Last month, Santa Claus boarded a train to deliver toys, backpacks, and a whole lot of Christmas cheer to communities in Appalachia. This marked the 81st run of this special train, spreading joy and holiday spirit to those in need.
CSX’s “Santa Train” embarked on a 110-mile journey, spanning Kentucky, Tennessee, and Virginia. Throughout its route, the train made 12 stops, distributing an impressive 15 tons of toys, winter clothes, and other essential items to the local communities.
For the past eight decades, the annual tradition of the community event has been a constant, only pausing for two years during the COVID-19 pandemic. The towns along the route have grown accustomed to this beloved tradition.
According to Bryan Tucker, the vice-president of corporate communications for CSX, the train stops have remained unchanged for many years. He mentioned, “The folks in those communities know exactly when the train is coming and where it stops.”
According to Tucker, each of the stops attracts crowds numbering in the hundreds, and sometimes even in the thousands. He explains that for many people, attending these stops has become a beloved family tradition and a chance to experience the thrill of being near a train and walking along the tracks.
For many people, the Santa Train holds a special significance.
During conversations with individuals at these stops, there are people who express that this Christmas is their only one.
The Santa Train was initiated in 1943 by the Kingsport Chamber of Commerce, which was known as the Merchants Bureau of Kingsport at that time. Its purpose was to express gratitude to the customers from nearby rural communities who visited Kingsport for their shopping needs.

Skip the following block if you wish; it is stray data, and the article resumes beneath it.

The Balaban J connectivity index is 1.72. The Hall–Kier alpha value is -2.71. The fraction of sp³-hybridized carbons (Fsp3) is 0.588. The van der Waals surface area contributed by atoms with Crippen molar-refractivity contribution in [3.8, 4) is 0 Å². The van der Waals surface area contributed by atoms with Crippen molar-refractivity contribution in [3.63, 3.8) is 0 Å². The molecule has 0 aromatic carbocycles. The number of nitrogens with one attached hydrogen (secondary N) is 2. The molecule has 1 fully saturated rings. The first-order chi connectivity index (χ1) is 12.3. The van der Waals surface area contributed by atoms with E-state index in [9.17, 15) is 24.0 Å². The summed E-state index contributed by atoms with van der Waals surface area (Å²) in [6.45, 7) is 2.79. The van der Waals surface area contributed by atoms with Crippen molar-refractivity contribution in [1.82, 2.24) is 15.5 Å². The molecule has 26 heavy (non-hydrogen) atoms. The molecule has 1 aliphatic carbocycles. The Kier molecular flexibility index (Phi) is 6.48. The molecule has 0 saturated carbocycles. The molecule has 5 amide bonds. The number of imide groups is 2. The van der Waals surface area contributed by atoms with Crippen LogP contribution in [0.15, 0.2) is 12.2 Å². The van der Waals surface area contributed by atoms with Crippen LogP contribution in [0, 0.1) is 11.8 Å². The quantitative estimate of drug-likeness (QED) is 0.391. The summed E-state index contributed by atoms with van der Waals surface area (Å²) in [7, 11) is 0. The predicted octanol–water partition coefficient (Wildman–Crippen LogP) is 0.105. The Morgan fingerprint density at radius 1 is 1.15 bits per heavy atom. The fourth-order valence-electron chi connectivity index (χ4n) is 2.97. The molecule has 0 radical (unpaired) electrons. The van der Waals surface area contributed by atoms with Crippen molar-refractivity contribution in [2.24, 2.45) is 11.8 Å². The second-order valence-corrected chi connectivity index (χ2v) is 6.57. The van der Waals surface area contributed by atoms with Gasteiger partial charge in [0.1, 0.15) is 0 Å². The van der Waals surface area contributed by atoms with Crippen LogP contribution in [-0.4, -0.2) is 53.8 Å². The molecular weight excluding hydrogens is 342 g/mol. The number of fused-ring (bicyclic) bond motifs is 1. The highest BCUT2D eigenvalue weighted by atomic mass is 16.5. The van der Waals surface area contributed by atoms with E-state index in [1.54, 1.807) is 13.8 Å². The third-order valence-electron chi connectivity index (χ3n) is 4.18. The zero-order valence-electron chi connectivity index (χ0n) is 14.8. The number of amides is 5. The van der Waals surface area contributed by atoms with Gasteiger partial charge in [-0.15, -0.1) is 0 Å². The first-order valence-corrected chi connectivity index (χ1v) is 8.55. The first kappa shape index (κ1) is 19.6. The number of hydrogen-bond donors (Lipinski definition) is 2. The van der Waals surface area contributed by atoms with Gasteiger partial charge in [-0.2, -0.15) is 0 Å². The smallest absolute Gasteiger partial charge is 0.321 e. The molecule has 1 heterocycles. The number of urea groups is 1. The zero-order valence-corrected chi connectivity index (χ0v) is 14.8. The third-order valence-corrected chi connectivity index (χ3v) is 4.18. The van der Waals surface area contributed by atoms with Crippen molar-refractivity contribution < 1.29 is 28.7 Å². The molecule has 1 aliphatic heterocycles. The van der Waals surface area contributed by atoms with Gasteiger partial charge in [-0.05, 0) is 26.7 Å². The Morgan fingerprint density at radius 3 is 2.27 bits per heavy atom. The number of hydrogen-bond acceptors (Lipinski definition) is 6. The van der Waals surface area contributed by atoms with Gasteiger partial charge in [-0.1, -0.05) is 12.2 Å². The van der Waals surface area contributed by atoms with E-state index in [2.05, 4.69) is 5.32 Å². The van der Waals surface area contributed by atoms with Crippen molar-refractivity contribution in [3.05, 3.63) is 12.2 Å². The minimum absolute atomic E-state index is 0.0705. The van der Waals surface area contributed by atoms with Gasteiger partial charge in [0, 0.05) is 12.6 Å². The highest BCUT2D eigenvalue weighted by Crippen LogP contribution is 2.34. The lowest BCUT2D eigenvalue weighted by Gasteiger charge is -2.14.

In the past, Santa used to toss candy to children, who would eagerly chase after the train to catch it.
The event has evolved over time into its current form. It now entails almost a year of planning and relies on the efforts of hundreds of volunteers who work on the train and at each stop to ensure its safe execution.
Being a CSX employee, Tucker considers volunteering on the Santa Train as an integral part of his job. However, it has evolved into something much more meaningful to him than just another work event.
Tucker’s daughter has been eagerly volunteering on the Santa Train since she was 11 years old. She looks forward to this event all year long and cherishes the opportunity to participate. However, as she is now 18 years old and about to graduate from high school, this year’s Santa Train will most likely be her last for a while.
In October of 2017, I joined this company with no idea of the profound impact the Santa Train would have on me and my family.”
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